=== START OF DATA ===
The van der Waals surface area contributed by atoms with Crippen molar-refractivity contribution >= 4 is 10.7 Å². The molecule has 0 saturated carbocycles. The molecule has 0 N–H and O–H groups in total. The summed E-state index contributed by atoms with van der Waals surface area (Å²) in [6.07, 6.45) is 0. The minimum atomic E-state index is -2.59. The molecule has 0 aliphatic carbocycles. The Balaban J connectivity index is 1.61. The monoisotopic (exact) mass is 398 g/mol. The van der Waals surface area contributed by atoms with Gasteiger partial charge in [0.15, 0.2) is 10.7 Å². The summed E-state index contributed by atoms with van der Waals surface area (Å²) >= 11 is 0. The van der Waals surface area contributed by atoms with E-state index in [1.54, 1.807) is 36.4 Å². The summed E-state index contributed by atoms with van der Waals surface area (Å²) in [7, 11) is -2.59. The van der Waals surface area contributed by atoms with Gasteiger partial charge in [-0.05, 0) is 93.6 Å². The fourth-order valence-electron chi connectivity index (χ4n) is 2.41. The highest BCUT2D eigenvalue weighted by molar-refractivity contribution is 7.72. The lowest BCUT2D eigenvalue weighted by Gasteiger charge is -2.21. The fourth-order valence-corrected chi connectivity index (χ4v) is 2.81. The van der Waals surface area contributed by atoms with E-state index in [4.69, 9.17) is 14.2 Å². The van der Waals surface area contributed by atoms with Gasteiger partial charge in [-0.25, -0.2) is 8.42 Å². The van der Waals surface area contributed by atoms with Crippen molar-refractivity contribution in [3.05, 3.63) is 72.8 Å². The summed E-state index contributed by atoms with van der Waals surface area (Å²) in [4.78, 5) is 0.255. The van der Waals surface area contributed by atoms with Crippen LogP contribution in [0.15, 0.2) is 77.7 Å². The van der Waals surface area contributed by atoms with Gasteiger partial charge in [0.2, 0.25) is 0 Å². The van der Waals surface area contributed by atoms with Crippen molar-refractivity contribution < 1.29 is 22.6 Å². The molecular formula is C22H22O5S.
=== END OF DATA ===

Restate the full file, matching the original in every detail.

The van der Waals surface area contributed by atoms with Crippen molar-refractivity contribution >= 4 is 10.7 Å². The molecule has 0 saturated carbocycles. The molecule has 0 N–H and O–H groups in total. The summed E-state index contributed by atoms with van der Waals surface area (Å²) in [6.07, 6.45) is 0. The minimum atomic E-state index is -2.59. The molecule has 0 aliphatic carbocycles. The Balaban J connectivity index is 1.61. The monoisotopic (exact) mass is 398 g/mol. The van der Waals surface area contributed by atoms with Gasteiger partial charge in [0.15, 0.2) is 10.7 Å². The summed E-state index contributed by atoms with van der Waals surface area (Å²) >= 11 is 0. The van der Waals surface area contributed by atoms with E-state index in [1.54, 1.807) is 36.4 Å². The summed E-state index contributed by atoms with van der Waals surface area (Å²) in [7, 11) is -2.59. The van der Waals surface area contributed by atoms with Gasteiger partial charge in [-0.05, 0) is 93.6 Å². The fourth-order valence-electron chi connectivity index (χ4n) is 2.41. The highest BCUT2D eigenvalue weighted by molar-refractivity contribution is 7.72. The lowest BCUT2D eigenvalue weighted by Gasteiger charge is -2.21. The fourth-order valence-corrected chi connectivity index (χ4v) is 2.81. The van der Waals surface area contributed by atoms with E-state index in [4.69, 9.17) is 14.2 Å². The van der Waals surface area contributed by atoms with Gasteiger partial charge in [-0.25, -0.2) is 8.42 Å². The van der Waals surface area contributed by atoms with Crippen molar-refractivity contribution in [3.05, 3.63) is 72.8 Å². The summed E-state index contributed by atoms with van der Waals surface area (Å²) in [4.78, 5) is 0.255. The van der Waals surface area contributed by atoms with Crippen LogP contribution in [0.15, 0.2) is 77.7 Å². The van der Waals surface area contributed by atoms with Gasteiger partial charge in [0.2, 0.25) is 0 Å². The van der Waals surface area contributed by atoms with Crippen molar-refractivity contribution < 1.29 is 22.6 Å². The molecular formula is C22H22O5S.